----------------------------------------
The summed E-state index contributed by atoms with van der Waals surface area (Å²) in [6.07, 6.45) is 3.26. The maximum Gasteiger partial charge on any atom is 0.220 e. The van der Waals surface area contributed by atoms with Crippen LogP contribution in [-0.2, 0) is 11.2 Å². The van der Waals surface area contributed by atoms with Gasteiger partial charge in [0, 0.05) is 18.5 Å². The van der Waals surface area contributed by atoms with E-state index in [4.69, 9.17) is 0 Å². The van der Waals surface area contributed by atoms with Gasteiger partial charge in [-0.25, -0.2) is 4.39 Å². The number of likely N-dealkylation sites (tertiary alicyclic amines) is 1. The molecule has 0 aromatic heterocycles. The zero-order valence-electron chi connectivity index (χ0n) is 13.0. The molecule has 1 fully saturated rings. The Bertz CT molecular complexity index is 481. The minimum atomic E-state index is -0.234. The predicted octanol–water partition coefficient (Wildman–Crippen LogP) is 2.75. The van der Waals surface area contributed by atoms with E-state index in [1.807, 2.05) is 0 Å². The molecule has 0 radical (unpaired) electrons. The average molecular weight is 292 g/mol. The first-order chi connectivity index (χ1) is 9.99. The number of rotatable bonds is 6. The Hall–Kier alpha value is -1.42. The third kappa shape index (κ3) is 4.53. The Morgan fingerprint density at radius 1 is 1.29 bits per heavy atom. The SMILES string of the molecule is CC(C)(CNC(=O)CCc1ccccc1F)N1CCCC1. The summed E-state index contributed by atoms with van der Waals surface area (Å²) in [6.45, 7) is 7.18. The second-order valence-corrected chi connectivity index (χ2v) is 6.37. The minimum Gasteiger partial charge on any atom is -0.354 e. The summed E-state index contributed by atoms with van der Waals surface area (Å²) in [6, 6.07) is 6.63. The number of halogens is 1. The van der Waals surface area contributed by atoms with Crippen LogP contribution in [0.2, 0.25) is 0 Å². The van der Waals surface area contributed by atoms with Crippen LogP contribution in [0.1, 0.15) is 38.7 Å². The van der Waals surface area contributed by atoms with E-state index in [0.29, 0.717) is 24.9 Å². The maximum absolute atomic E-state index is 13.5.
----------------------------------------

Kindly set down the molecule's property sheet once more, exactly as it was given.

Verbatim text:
The summed E-state index contributed by atoms with van der Waals surface area (Å²) in [6.07, 6.45) is 3.26. The maximum Gasteiger partial charge on any atom is 0.220 e. The van der Waals surface area contributed by atoms with Crippen LogP contribution in [-0.2, 0) is 11.2 Å². The van der Waals surface area contributed by atoms with Gasteiger partial charge in [0, 0.05) is 18.5 Å². The van der Waals surface area contributed by atoms with E-state index in [4.69, 9.17) is 0 Å². The van der Waals surface area contributed by atoms with Gasteiger partial charge in [-0.25, -0.2) is 4.39 Å². The number of likely N-dealkylation sites (tertiary alicyclic amines) is 1. The molecule has 0 aromatic heterocycles. The zero-order valence-electron chi connectivity index (χ0n) is 13.0. The molecule has 1 fully saturated rings. The Bertz CT molecular complexity index is 481. The minimum atomic E-state index is -0.234. The predicted octanol–water partition coefficient (Wildman–Crippen LogP) is 2.75. The van der Waals surface area contributed by atoms with E-state index in [1.807, 2.05) is 0 Å². The molecule has 0 radical (unpaired) electrons. The average molecular weight is 292 g/mol. The first-order chi connectivity index (χ1) is 9.99. The number of rotatable bonds is 6. The Hall–Kier alpha value is -1.42. The third kappa shape index (κ3) is 4.53. The Morgan fingerprint density at radius 1 is 1.29 bits per heavy atom. The SMILES string of the molecule is CC(C)(CNC(=O)CCc1ccccc1F)N1CCCC1. The summed E-state index contributed by atoms with van der Waals surface area (Å²) in [6.45, 7) is 7.18. The second-order valence-corrected chi connectivity index (χ2v) is 6.37. The minimum Gasteiger partial charge on any atom is -0.354 e. The summed E-state index contributed by atoms with van der Waals surface area (Å²) in [6, 6.07) is 6.63. The number of halogens is 1. The van der Waals surface area contributed by atoms with Crippen LogP contribution in [0.2, 0.25) is 0 Å². The van der Waals surface area contributed by atoms with Crippen LogP contribution in [0.1, 0.15) is 38.7 Å². The van der Waals surface area contributed by atoms with E-state index in [0.29, 0.717) is 24.9 Å². The maximum absolute atomic E-state index is 13.5.